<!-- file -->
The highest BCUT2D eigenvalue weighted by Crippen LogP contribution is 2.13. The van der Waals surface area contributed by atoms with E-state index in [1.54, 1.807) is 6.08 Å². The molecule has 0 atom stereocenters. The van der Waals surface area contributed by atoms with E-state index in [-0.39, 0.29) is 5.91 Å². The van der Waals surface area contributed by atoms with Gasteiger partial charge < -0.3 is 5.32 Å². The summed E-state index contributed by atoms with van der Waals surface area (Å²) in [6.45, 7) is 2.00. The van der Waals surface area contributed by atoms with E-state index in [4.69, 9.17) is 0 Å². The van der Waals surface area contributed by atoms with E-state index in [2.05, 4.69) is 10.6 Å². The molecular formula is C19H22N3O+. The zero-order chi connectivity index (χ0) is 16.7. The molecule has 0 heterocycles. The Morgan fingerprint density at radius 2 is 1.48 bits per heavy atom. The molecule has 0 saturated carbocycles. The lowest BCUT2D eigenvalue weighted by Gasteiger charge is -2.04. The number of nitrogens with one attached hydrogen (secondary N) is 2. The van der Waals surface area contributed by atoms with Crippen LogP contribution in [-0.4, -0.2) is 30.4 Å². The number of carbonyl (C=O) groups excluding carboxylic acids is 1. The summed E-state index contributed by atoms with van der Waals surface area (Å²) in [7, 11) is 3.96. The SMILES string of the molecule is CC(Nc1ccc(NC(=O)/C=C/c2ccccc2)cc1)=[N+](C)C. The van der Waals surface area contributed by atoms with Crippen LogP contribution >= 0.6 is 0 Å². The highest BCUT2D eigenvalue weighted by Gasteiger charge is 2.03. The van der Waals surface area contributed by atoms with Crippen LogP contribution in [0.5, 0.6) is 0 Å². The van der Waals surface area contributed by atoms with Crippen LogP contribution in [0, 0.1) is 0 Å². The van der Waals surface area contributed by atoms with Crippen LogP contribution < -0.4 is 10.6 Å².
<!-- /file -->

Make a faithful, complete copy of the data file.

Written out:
The highest BCUT2D eigenvalue weighted by Crippen LogP contribution is 2.13. The van der Waals surface area contributed by atoms with E-state index in [1.54, 1.807) is 6.08 Å². The molecule has 0 atom stereocenters. The van der Waals surface area contributed by atoms with E-state index in [-0.39, 0.29) is 5.91 Å². The van der Waals surface area contributed by atoms with Gasteiger partial charge < -0.3 is 5.32 Å². The summed E-state index contributed by atoms with van der Waals surface area (Å²) in [6.45, 7) is 2.00. The van der Waals surface area contributed by atoms with E-state index in [4.69, 9.17) is 0 Å². The van der Waals surface area contributed by atoms with E-state index in [2.05, 4.69) is 10.6 Å². The molecular formula is C19H22N3O+. The zero-order chi connectivity index (χ0) is 16.7. The molecule has 0 heterocycles. The Morgan fingerprint density at radius 2 is 1.48 bits per heavy atom. The molecule has 0 saturated carbocycles. The lowest BCUT2D eigenvalue weighted by Gasteiger charge is -2.04. The number of nitrogens with one attached hydrogen (secondary N) is 2. The van der Waals surface area contributed by atoms with Crippen LogP contribution in [-0.4, -0.2) is 30.4 Å². The number of carbonyl (C=O) groups excluding carboxylic acids is 1. The summed E-state index contributed by atoms with van der Waals surface area (Å²) in [7, 11) is 3.96. The SMILES string of the molecule is CC(Nc1ccc(NC(=O)/C=C/c2ccccc2)cc1)=[N+](C)C. The van der Waals surface area contributed by atoms with Crippen LogP contribution >= 0.6 is 0 Å². The highest BCUT2D eigenvalue weighted by Gasteiger charge is 2.03. The van der Waals surface area contributed by atoms with Crippen LogP contribution in [0.5, 0.6) is 0 Å². The van der Waals surface area contributed by atoms with Crippen LogP contribution in [0, 0.1) is 0 Å². The van der Waals surface area contributed by atoms with Crippen LogP contribution < -0.4 is 10.6 Å².